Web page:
Alan Baxter is an award-winning author of horror, supernatural thrillers, and dark fantasy liberally mixed with crime, mystery, and noir. His recent collection, The Gulp, pulled in three nominations for the Aurealis Awards. Alan talks to Independent Publishing about The Gulp, his self-publishing process and his tips for other authors.
Congratulations on being shortlisted for the Aurealis Awards (Best Collection, Best Fantasy Novella and Best Horror Novella). Can you tell us a bit about The Gulp and the stories it contains?
The Gulp is a book of five interconnected horror novellas. Each one stands alone as a story in its own right, but they all take place in the strange isolated Australian harbour town of Gulpepper, which locals call The Gulp, as the place had a habit of swallowing people. Characters and events cross over between stories and by the end you realise you’ve been reading about a bigger story all along. But not everything is answered. However, fret not, as The Fall is out now. That’s a second book featuring another five interconnected novellas that develop from events in The Gulp, and by the end there should be some answers. Not all, of course, but many. It ends up being a kind of mosaic/episodic novel over two books made of ten stories that each stand on their own as well. I hope!
As a self-published author, what does it mean to you to be shortlisted alongside major publishers’ titles for an Aurealis Award?
I’m actually a hybrid author, with work out through Harper Voyager and a variety of small presses as well as the things I’ve self-published, so I guess I’ve cut my teeth across the board of publishing. But there is a kind of special satisfaction in seeing something I produced myself stand side by side with the major publishers’ works. Having said that, self-publishing doesn’t mean doing it on my own. I’ve utilised a team to get these books out there.
As an author who has published traditionally as well as independently, what has been the most gratifying aspect of publishing the book yourself?
The royalties! Honestly, you get a lot more when you’re not paying a publisher and agent as well. But of course, it’s very hard to sell books, especially self-published, so it’s swings and roundabouts really. I’m lucky enough to have built something of a following over the years, so self-publishing is easier for me now. I enjoy the creative control and I enjoy choosing exactly when and how things happen around release and everything else. But if I’m honest, I do prefer a publisher to do most of the work if possible. I’d like to concentrate only on the writing. But I do also enjoy having work in a variety of places. Publishers don’t always stay afloat, so having some things out there that aren’t subject to the vagaries of other companies is good.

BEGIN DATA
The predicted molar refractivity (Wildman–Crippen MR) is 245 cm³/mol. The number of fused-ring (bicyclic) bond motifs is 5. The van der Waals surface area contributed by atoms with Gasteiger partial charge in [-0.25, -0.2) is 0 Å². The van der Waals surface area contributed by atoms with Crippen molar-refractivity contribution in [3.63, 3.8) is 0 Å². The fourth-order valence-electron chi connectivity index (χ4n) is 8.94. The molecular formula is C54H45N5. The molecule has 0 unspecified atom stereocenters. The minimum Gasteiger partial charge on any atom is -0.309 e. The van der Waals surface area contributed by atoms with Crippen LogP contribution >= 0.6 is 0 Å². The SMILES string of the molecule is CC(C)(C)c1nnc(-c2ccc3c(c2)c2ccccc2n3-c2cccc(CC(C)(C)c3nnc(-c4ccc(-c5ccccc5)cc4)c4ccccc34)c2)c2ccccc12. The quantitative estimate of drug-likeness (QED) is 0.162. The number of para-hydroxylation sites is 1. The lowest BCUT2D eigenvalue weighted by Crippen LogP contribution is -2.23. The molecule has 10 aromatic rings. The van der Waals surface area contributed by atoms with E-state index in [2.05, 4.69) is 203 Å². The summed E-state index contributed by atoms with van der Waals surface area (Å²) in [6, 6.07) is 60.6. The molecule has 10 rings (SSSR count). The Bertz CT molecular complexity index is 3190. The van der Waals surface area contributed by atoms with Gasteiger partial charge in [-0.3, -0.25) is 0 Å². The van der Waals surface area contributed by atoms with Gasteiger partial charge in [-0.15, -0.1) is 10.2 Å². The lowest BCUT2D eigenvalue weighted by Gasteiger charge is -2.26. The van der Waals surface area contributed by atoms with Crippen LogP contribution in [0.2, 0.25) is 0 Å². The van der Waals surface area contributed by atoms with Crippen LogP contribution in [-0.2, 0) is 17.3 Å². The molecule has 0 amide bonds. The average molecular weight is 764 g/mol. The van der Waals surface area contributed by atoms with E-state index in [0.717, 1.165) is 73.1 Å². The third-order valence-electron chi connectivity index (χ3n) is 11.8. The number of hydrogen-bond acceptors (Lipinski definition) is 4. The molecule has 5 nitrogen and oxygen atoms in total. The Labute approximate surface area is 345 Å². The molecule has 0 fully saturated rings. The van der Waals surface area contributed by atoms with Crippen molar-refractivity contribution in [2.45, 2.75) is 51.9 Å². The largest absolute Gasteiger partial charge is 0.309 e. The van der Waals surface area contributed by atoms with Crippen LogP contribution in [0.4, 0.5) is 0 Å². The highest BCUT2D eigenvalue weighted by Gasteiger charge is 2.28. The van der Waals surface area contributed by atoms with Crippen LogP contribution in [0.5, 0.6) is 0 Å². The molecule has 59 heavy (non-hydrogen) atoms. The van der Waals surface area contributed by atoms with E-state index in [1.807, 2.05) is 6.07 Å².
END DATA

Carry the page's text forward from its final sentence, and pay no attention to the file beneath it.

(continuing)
Can you walk us through your process of self-publishing? Which services did you use to get your book printed (and published digitally), and why?
I use a pretty standard system now: Kindle is uploaded directly through KDP, every other ebook edition is managed through Draft2Digital, and the paperback is managed entirely through IngramSpark. This seems to work best for me as it’s fewer things to watch on my end but the widest possible distribution for the books. Once I’ve finished the book, beta readers have given feedback, then it’s been to editors, copy editors and then the layout is done, it’s as simple as uploading it all as above. Simple. (Not really, but you get the idea.)
How did you approach the marketing and publicity process for The Gulp?
It’s all about getting the book noticed, and if any of us really knew how to do that we’d all be bestsellers. Over the years I’ve built a decent social media following and built a reputation in the writing and reading community. I do my best to utilise that without abusing it. And whenever I get invited to an event or a podcast or an interview like this, I almost always say yes. It’s a lot of work, but if anything gets me even one new avid reader, then it’s worth it. What we really want are more readers, and then the readers do the real marketing through their enthusiasm and word of mouth. It’s a slow process.
What are the biggest lessons or tips you would give to others looking to self-publish?
Get a good team. Find cover artists, editors, layout, etc. that’s the best you can afford. Make your book indistinguishable from something put out by a major publisher. And just because you can self-publish doesn’t mean you should. Make sure your work is as good as it can be. Figure out what you really want from writing, think about the best way to achieve that, then go after it. And don’t quit.
Finally, what are you working on at the moment?
I’ve got a new novel called Sallow Bend coming out through Cemetery Dance Publications later this year, so I’ve been pretty focused on that and the recent release of The Fall. But once I have some clear time again, I’ll get back to work on a new novel I started earlier this year. It’s a coming-of-age horror story, set in Monkton, which is the town just south of Gulpepper. I’m excited to get back into writing it.
To learn more about Alan Baxter and his books, including The Gulp and The Fall, visit his website here.